Forecasting time series with gradient boosting: Skforecast, XGBoost, LightGBM and CatBoost

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Forecasting time series with gradient boosting: Skforecast, XGBoost, LightGBM, Scikit-learn y CatBoost

Joaquín Amat Rodrigo, Javier Escobar Ortiz
February, 2021 (last update July 2023)


Gradient boosting models have gained popularity in the machine learning community due to their ability to achieve excellent results in a wide range of use cases, including both regression and classification. Although these models have traditionally been less common in forecasting, recent research has shown that they can be highly effective in this domain. Some of the key benefits of using gradient boosting models for forecasting include:

  • The ease with which exogenous variables can be included in the model, in addition to autoregressive variables.

  • The ability to capture non-linear relationships between variables.

  • High scalability, allowing models to handle large volumes of data.

  • Some implementations allow the inclusion of categorical variables without the need for one-hot coding.

Despite these benefits, the use of machine learning models for forecasting can present several challenges that can make analysts reluctant to use them, the main ones being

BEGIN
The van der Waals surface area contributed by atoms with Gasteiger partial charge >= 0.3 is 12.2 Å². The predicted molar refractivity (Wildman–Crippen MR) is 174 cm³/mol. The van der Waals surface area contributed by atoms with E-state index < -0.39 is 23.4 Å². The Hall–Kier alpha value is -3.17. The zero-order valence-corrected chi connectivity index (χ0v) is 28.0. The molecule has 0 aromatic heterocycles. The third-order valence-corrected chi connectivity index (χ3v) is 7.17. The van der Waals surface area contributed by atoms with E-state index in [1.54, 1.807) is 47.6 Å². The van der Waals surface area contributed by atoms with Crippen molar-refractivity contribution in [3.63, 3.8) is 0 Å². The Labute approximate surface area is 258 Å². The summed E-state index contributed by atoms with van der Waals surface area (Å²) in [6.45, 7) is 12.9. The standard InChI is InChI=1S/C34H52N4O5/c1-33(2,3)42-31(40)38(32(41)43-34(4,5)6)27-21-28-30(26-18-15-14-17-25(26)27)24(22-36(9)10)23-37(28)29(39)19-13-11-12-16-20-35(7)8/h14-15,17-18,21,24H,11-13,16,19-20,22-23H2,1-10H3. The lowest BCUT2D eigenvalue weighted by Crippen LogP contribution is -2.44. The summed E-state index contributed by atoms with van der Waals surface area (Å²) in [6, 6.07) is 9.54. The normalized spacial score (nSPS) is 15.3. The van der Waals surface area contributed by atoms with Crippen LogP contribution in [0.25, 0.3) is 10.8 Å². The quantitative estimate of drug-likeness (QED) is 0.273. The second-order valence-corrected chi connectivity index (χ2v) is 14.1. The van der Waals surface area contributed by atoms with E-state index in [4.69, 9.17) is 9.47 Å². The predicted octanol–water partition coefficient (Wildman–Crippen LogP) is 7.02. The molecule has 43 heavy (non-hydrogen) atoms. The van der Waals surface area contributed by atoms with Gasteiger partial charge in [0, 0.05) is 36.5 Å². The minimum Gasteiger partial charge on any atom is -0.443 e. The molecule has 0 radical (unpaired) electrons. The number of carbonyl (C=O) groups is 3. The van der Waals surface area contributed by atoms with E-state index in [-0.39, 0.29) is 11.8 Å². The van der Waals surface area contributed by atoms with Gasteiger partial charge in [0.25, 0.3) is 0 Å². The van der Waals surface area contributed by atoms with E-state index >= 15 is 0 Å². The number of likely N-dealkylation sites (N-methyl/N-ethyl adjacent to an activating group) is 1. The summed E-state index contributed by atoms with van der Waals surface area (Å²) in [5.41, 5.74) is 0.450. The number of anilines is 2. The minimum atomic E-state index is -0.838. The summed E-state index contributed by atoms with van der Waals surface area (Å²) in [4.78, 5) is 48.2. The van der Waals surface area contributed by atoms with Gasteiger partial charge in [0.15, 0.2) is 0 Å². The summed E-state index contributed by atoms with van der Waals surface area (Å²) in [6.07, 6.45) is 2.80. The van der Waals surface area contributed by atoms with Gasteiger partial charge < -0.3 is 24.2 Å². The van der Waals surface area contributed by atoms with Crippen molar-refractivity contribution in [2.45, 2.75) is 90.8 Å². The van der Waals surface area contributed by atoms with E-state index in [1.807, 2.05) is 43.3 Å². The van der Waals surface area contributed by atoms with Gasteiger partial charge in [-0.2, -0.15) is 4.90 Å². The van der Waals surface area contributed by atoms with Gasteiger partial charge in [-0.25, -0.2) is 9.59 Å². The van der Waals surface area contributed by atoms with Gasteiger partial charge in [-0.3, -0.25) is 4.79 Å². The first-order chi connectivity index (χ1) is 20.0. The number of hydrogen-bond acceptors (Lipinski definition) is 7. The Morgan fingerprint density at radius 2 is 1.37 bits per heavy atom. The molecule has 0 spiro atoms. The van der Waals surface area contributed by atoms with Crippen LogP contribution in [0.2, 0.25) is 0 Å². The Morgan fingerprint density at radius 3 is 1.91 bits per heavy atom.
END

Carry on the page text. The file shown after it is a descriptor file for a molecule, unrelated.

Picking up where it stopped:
• Transforming the data so that it can be used as a regression problem.

  • Depending on how many future predictions are needed (prediction horizon), an iterative process may be required where each new prediction is based on previous ones.

  • Model validation requires specific strategies such as backtesting, walk-forward validation or time series cross-validation. Traditional cross-validation cannot be used.

The skforecast library provides automated solutions to these challenges, making it easier to apply and validate machine learning models to forecasting problems. The library supports several advanced gradient boosting models, including XGBoost, LightGBM, Catboost and scikit-learn HistGradientBoostingRegressor. This document shows how to use them to build accurate forecasting models.

🖉 Note

Machine learning models do not always outperform statistical learning models such as AR, ARIMA or Exponential Smoothing. Which one works best depends largely on the characteristics of the use case to which it is applied.

⚠ Warning